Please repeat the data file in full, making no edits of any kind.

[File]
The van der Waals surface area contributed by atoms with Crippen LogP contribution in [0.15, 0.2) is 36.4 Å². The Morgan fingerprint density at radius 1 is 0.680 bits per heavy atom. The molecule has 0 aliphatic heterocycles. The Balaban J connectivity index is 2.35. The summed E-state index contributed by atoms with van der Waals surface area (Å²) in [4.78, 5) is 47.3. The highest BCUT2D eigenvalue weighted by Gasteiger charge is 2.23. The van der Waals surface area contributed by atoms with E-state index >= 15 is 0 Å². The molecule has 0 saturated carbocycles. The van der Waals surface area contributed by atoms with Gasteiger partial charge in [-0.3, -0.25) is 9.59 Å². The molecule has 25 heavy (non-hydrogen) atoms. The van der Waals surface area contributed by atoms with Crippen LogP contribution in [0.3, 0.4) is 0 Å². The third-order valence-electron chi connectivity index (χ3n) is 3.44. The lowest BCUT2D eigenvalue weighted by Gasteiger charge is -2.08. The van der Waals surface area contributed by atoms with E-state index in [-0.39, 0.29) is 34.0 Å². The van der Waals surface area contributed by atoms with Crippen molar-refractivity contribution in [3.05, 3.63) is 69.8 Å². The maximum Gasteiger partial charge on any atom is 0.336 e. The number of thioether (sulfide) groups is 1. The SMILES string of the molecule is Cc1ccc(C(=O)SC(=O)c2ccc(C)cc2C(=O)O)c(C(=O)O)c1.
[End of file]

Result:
The van der Waals surface area contributed by atoms with Crippen LogP contribution in [0.15, 0.2) is 36.4 Å². The Morgan fingerprint density at radius 1 is 0.680 bits per heavy atom. The molecule has 0 aliphatic heterocycles. The Balaban J connectivity index is 2.35. The summed E-state index contributed by atoms with van der Waals surface area (Å²) in [4.78, 5) is 47.3. The highest BCUT2D eigenvalue weighted by Gasteiger charge is 2.23. The van der Waals surface area contributed by atoms with E-state index >= 15 is 0 Å². The molecule has 0 saturated carbocycles. The van der Waals surface area contributed by atoms with Gasteiger partial charge in [-0.3, -0.25) is 9.59 Å². The molecule has 25 heavy (non-hydrogen) atoms. The van der Waals surface area contributed by atoms with Crippen LogP contribution in [0.3, 0.4) is 0 Å². The third-order valence-electron chi connectivity index (χ3n) is 3.44. The lowest BCUT2D eigenvalue weighted by Gasteiger charge is -2.08. The van der Waals surface area contributed by atoms with E-state index in [-0.39, 0.29) is 34.0 Å². The van der Waals surface area contributed by atoms with Crippen molar-refractivity contribution in [3.05, 3.63) is 69.8 Å². The maximum Gasteiger partial charge on any atom is 0.336 e. The number of thioether (sulfide) groups is 1. The SMILES string of the molecule is Cc1ccc(C(=O)SC(=O)c2ccc(C)cc2C(=O)O)c(C(=O)O)c1.